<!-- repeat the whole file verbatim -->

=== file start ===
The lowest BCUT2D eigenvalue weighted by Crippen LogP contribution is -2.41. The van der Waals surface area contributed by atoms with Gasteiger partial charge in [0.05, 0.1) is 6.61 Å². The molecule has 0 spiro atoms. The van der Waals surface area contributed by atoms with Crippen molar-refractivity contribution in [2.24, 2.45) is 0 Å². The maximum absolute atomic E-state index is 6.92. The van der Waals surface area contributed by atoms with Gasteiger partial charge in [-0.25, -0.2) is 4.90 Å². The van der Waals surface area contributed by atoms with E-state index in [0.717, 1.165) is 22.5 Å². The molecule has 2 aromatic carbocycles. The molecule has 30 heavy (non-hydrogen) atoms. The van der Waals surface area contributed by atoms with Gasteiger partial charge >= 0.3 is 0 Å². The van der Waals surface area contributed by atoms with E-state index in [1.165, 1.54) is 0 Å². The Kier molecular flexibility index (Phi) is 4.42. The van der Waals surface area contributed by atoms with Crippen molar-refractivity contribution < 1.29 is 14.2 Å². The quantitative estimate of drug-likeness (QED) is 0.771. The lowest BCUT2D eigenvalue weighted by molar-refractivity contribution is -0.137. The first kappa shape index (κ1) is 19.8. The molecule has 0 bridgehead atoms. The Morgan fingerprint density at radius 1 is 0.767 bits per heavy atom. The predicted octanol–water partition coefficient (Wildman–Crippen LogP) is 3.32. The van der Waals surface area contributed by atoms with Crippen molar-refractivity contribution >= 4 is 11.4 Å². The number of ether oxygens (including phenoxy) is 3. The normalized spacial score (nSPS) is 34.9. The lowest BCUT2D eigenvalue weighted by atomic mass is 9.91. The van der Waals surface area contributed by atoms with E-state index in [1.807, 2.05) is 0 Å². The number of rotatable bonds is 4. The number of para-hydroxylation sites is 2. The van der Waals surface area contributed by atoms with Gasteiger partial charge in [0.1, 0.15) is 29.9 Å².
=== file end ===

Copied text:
The lowest BCUT2D eigenvalue weighted by Crippen LogP contribution is -2.41. The van der Waals surface area contributed by atoms with Gasteiger partial charge in [0.05, 0.1) is 6.61 Å². The molecule has 0 spiro atoms. The van der Waals surface area contributed by atoms with Crippen molar-refractivity contribution in [2.24, 2.45) is 0 Å². The maximum absolute atomic E-state index is 6.92. The van der Waals surface area contributed by atoms with Gasteiger partial charge in [-0.25, -0.2) is 4.90 Å². The van der Waals surface area contributed by atoms with E-state index in [0.717, 1.165) is 22.5 Å². The molecule has 2 aromatic carbocycles. The molecule has 30 heavy (non-hydrogen) atoms. The van der Waals surface area contributed by atoms with Gasteiger partial charge >= 0.3 is 0 Å². The van der Waals surface area contributed by atoms with E-state index in [1.165, 1.54) is 0 Å². The Kier molecular flexibility index (Phi) is 4.42. The van der Waals surface area contributed by atoms with Crippen molar-refractivity contribution < 1.29 is 14.2 Å². The quantitative estimate of drug-likeness (QED) is 0.771. The lowest BCUT2D eigenvalue weighted by molar-refractivity contribution is -0.137. The first kappa shape index (κ1) is 19.8. The molecule has 0 bridgehead atoms. The Morgan fingerprint density at radius 1 is 0.767 bits per heavy atom. The predicted octanol–water partition coefficient (Wildman–Crippen LogP) is 3.32. The van der Waals surface area contributed by atoms with Crippen molar-refractivity contribution >= 4 is 11.4 Å². The number of ether oxygens (including phenoxy) is 3. The normalized spacial score (nSPS) is 34.9. The lowest BCUT2D eigenvalue weighted by atomic mass is 9.91. The van der Waals surface area contributed by atoms with E-state index in [1.807, 2.05) is 0 Å². The number of rotatable bonds is 4. The number of para-hydroxylation sites is 2. The van der Waals surface area contributed by atoms with Gasteiger partial charge in [0.1, 0.15) is 29.9 Å².